Some communities wither and disappear when their principal industry goes awry. Battle Harbour is located on a small island on the east coast of Labrador. It’s position on the ocean gave access to the rich cod fishing grounds and in the mid 1700’s Slade & Co. of England set up a fish station on the island. Homes grew, school and church and gardens followed. This permanent station meant that fishermen did not have to make the long trips to England after the season was over.
In the 1950’s their prosperity began to wane because of low prices for fish and decreasing fish stocks meant by the 1970’s that it was over. Men left to work at Goose Bay, and many other places and the general decline of the buildings began. The beautiful wooden Anglican church had slid to one side, and tilted, a collapsing memory of people’s hopes. Sheds buckled, and homes began to fail.
In 1990 the Battle Harbour Historic Trust company was formed to preserve the settlement before it was gone. This ghost town is well worth the effort it takes to get to see it. Certainly others have felt the same. The site is now a Historic District and National Historic Site of Canada.
To visit, arrive at St. Mary’s Harbour and hop on the ferry, the MV Iceberg Hunter which is operated by Jones Charters and Tours.
You will enjoy this last leg of the journey, especially if you haven’t navigated the shores of Labrador. The nearby shores of St. Lewis Strait still show the ravages of the glacier and their scant vegetation is stark evidence of the difficulty that plants have in establishing themselves in cold climates. Along the way you see abundant sea birds, and there is the possibility of whale sightings.
Your first view of Battle Harbour from the ferry reveals distant buildings perched on a rugged coast that make you wonder how the settlement survived for over 200 years. It looks so barren, yet strangely inviting. As you glide into the dock you know that there is going to be a lot to see. The waterfront is crammed with buildings, many of them part of the original buildings run by the companies. This area would have been a beehive of activity. Hundreds of boats would have been unloading supplies, off loading fish for processing, or loading fish ready for England. Up on the shore by the buildings would have been the largest flake on the coast. This is a platform made of wooden poles where each family placed their cleaned and salted fish for drying. It wasn’t as easy as placing them on the flake and coming back in a few days when they might be dried. To avoid spoilage they had to pick them up every night to keep off the dew, and pick them up if the weather threatened rain.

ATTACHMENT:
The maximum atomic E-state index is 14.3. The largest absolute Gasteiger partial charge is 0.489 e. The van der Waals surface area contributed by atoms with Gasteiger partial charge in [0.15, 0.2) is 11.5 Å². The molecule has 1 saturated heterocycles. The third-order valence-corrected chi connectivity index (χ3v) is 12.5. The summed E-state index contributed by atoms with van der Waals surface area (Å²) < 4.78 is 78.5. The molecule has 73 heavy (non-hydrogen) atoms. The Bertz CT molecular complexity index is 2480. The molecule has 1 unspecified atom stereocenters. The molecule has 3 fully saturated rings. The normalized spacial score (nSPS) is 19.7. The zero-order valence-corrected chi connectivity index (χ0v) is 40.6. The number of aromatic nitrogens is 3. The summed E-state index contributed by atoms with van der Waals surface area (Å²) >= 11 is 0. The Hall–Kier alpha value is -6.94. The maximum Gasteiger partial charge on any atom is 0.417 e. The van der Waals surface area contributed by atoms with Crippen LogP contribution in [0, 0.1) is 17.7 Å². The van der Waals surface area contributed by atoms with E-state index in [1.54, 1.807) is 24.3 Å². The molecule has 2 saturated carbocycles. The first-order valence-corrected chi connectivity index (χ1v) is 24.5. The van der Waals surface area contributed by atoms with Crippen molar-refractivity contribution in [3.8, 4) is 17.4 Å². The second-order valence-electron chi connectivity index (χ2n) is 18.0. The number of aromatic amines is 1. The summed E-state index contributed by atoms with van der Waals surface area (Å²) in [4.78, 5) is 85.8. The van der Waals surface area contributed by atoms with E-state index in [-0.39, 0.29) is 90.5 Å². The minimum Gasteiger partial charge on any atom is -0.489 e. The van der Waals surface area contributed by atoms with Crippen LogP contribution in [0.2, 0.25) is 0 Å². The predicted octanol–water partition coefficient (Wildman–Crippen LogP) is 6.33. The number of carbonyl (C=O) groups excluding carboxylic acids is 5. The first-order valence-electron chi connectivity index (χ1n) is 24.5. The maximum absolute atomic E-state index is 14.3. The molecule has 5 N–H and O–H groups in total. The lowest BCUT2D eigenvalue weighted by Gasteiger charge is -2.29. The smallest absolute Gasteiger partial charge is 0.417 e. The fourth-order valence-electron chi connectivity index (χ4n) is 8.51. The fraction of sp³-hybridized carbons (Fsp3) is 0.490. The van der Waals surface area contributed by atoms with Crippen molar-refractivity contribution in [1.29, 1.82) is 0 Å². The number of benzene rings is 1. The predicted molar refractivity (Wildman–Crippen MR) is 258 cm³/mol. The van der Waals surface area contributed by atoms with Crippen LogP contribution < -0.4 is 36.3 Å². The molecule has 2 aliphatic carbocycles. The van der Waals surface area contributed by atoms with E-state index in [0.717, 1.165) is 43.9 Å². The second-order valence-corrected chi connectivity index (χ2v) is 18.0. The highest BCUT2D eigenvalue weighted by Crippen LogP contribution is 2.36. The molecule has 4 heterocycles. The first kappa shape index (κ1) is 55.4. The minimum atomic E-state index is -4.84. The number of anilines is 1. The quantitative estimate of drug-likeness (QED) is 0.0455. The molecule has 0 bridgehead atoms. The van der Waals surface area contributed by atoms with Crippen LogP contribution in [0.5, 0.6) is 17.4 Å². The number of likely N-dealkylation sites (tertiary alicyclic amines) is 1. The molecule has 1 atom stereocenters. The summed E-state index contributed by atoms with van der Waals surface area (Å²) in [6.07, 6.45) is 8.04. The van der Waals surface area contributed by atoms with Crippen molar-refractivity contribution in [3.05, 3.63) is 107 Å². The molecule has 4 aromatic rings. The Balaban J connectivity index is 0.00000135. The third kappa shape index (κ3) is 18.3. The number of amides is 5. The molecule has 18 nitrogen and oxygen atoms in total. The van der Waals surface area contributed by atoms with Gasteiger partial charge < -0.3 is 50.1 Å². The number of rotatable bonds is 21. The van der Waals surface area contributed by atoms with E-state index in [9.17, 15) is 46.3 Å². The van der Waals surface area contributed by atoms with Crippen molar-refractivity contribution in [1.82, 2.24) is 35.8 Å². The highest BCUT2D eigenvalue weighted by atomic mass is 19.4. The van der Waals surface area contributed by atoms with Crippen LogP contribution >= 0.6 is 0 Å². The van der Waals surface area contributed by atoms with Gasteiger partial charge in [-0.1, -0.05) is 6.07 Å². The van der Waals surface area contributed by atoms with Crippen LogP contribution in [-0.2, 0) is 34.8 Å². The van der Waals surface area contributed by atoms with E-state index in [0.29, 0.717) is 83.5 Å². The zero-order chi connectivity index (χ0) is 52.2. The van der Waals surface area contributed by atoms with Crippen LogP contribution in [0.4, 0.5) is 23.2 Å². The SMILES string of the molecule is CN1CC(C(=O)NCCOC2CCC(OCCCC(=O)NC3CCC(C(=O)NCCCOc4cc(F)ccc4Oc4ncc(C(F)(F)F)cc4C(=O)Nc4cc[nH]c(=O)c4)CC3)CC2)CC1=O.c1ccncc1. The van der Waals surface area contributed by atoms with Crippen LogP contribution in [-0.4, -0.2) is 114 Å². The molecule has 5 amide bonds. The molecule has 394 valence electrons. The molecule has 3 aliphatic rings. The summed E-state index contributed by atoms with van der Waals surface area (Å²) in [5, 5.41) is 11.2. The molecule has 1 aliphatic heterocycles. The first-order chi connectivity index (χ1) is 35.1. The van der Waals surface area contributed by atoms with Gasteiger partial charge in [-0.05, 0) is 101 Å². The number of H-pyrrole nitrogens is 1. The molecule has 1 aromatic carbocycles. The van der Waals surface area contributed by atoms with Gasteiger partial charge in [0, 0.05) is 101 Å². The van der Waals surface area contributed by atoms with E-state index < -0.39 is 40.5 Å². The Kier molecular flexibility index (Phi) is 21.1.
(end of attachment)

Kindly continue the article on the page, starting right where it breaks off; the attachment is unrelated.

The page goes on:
At one time more than 200 people had permanent homes here on the island and they made the place self sufficient in many ways. Barrel makers created the barrels needed for storage. Others fixed the nets, and carpenters did the many chores needed to build and maintain the buildings. During the fishing season the population could rise to 1000 or more. The Company bought the fish from the fishermen, who then purchased supplies from the Company. It’s unlikely that the fishermen ever got out of their debt to the Company. The words of Ernie Ford’s song, “I owe my soul to the company store,” could apply here as well.
One of the buildings visited is the Salt Store where ships unloaded salt by the ton and it was wheeled in wooden carts that could be dumped on the floor of the Salt Store and then shovelled into place. The building held 700 tons of salt and the salt soaking into the wood has helped preserve the building. Salt was delivered to small places along the coast, as well as being used on site. This museum has a variety of gadgets, scales, big ropes, and some of the 500 artefacts found in the settlement.
The Church of St. James the Apostle was built in 1852. It was in bad shape when the restorers turned their attention to it. Now it’s one of the prettiest and oldest of the wooden churches in Labrador.
Many of the beautiful buildings you see perched on the rocky slopes are available for rent. You can take a room for the night, and book a meeting room upstairs in the Salmon Store. Imagine staying in one of these homes with their polished wooden floors, comfortable chairs, and a cosy heat coming from the woodstove in the kitchen or the heater in the parlour. Out across the bay you might see a boat’s wake reflecting the setting sun. Later you hike up the wooden stairs to snooze down in a lovely antique bed. Now that’s comfort for anyone, and a lot of nostalgia for some. For breakfast you can cook in the kitchen or go down to the dining hall for a fantastic home cooked meal, some cooked in the traditional way.
Take the trail up over the hill. Along the path you may see the famous orange-yellow cloudberry or bakeapple. This is one berry that is raved about across the province and is made into jams and other preserves that command a quality price. You’ll probably find the jam offered at breakfast in the dining hall. You may find the purplish black crowberry which was added to boiled puddings here in Battle Harbour. The reddish-orange berries are likely the crackerberry or the Swedish bunchberry.
If you can go, you will not regret the time it takes to get to Battle Harbour.
Happy RVing !
For more than four decades James Stoness has travelled the roads of North America, photographing and writing about what he has seen. His travel articles and beautiful pictures have been published in several magazines and newspapers. He is also the author of five western novels. Visit his website at: www.stonesstravelguides.com